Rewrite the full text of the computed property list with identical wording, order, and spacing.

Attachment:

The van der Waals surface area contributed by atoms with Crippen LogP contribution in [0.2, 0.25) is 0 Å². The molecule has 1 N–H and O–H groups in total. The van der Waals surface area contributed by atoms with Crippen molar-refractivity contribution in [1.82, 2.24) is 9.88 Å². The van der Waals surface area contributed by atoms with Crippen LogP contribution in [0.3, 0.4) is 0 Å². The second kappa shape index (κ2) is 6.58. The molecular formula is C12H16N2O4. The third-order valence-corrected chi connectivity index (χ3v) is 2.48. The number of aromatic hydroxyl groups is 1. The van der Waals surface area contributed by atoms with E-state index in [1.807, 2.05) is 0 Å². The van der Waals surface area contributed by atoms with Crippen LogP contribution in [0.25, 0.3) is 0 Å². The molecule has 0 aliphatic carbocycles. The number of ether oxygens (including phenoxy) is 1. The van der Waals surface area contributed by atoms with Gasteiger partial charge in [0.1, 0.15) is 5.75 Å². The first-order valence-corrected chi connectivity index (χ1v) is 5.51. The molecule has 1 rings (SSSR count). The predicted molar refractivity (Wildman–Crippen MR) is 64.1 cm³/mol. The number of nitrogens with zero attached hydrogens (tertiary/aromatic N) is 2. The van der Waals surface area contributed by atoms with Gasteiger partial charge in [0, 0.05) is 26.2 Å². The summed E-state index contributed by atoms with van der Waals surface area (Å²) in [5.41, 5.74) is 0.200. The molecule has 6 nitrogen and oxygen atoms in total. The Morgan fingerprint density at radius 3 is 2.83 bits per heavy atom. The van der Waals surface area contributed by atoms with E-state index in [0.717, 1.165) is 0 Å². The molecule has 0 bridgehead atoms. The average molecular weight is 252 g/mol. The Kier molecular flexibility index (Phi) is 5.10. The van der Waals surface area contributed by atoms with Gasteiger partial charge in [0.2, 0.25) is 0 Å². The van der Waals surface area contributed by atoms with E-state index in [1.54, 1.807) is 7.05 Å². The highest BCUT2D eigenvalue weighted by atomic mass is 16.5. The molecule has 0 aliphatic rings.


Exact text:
The van der Waals surface area contributed by atoms with Crippen LogP contribution in [0.2, 0.25) is 0 Å². The molecule has 1 N–H and O–H groups in total. The van der Waals surface area contributed by atoms with Crippen molar-refractivity contribution in [1.82, 2.24) is 9.88 Å². The van der Waals surface area contributed by atoms with Crippen LogP contribution in [0.3, 0.4) is 0 Å². The second kappa shape index (κ2) is 6.58. The molecular formula is C12H16N2O4. The third-order valence-corrected chi connectivity index (χ3v) is 2.48. The number of aromatic hydroxyl groups is 1. The van der Waals surface area contributed by atoms with E-state index in [1.807, 2.05) is 0 Å². The van der Waals surface area contributed by atoms with Crippen LogP contribution in [0.25, 0.3) is 0 Å². The molecule has 0 aliphatic carbocycles. The number of ether oxygens (including phenoxy) is 1. The van der Waals surface area contributed by atoms with Gasteiger partial charge in [0.1, 0.15) is 5.75 Å². The first-order valence-corrected chi connectivity index (χ1v) is 5.51. The molecule has 1 rings (SSSR count). The predicted molar refractivity (Wildman–Crippen MR) is 64.1 cm³/mol. The number of nitrogens with zero attached hydrogens (tertiary/aromatic N) is 2. The van der Waals surface area contributed by atoms with Gasteiger partial charge in [0, 0.05) is 26.2 Å². The summed E-state index contributed by atoms with van der Waals surface area (Å²) in [5.41, 5.74) is 0.200. The molecule has 6 nitrogen and oxygen atoms in total. The Morgan fingerprint density at radius 3 is 2.83 bits per heavy atom. The van der Waals surface area contributed by atoms with E-state index in [0.717, 1.165) is 0 Å². The molecule has 0 bridgehead atoms. The average molecular weight is 252 g/mol. The Kier molecular flexibility index (Phi) is 5.10. The van der Waals surface area contributed by atoms with Gasteiger partial charge in [0.2, 0.25) is 0 Å². The van der Waals surface area contributed by atoms with E-state index in [1.54, 1.807) is 7.05 Å². The highest BCUT2D eigenvalue weighted by atomic mass is 16.5. The molecule has 0 aliphatic rings.